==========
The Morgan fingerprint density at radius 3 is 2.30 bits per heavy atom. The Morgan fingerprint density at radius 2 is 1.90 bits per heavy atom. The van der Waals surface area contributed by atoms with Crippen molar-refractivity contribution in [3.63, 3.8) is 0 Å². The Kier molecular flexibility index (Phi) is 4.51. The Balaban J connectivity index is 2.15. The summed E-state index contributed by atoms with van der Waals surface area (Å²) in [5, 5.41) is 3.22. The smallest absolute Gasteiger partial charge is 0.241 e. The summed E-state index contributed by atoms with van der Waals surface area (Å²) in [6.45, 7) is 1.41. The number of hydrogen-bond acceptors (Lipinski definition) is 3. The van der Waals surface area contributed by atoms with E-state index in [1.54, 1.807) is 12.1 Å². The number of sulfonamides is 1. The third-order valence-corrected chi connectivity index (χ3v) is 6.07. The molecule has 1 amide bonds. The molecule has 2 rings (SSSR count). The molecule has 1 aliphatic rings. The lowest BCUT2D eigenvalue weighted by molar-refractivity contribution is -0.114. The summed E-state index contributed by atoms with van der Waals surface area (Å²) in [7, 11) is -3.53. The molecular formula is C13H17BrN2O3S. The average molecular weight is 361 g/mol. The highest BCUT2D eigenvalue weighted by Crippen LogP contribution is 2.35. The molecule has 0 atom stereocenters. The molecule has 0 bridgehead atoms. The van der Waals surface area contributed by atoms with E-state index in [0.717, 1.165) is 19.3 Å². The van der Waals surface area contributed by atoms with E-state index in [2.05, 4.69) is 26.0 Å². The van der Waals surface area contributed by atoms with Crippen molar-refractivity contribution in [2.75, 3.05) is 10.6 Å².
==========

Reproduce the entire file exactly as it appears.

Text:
The Morgan fingerprint density at radius 3 is 2.30 bits per heavy atom. The Morgan fingerprint density at radius 2 is 1.90 bits per heavy atom. The van der Waals surface area contributed by atoms with Crippen molar-refractivity contribution in [3.63, 3.8) is 0 Å². The Kier molecular flexibility index (Phi) is 4.51. The Balaban J connectivity index is 2.15. The summed E-state index contributed by atoms with van der Waals surface area (Å²) in [5, 5.41) is 3.22. The smallest absolute Gasteiger partial charge is 0.241 e. The summed E-state index contributed by atoms with van der Waals surface area (Å²) in [6.45, 7) is 1.41. The number of hydrogen-bond acceptors (Lipinski definition) is 3. The van der Waals surface area contributed by atoms with E-state index in [1.54, 1.807) is 12.1 Å². The number of sulfonamides is 1. The third-order valence-corrected chi connectivity index (χ3v) is 6.07. The molecule has 1 amide bonds. The molecule has 2 rings (SSSR count). The molecule has 1 aliphatic rings. The lowest BCUT2D eigenvalue weighted by molar-refractivity contribution is -0.114. The summed E-state index contributed by atoms with van der Waals surface area (Å²) in [7, 11) is -3.53. The molecular formula is C13H17BrN2O3S. The average molecular weight is 361 g/mol. The highest BCUT2D eigenvalue weighted by Crippen LogP contribution is 2.35. The molecule has 0 atom stereocenters. The molecule has 0 bridgehead atoms. The van der Waals surface area contributed by atoms with E-state index in [0.717, 1.165) is 19.3 Å². The van der Waals surface area contributed by atoms with E-state index in [2.05, 4.69) is 26.0 Å². The van der Waals surface area contributed by atoms with Crippen molar-refractivity contribution in [2.75, 3.05) is 10.6 Å².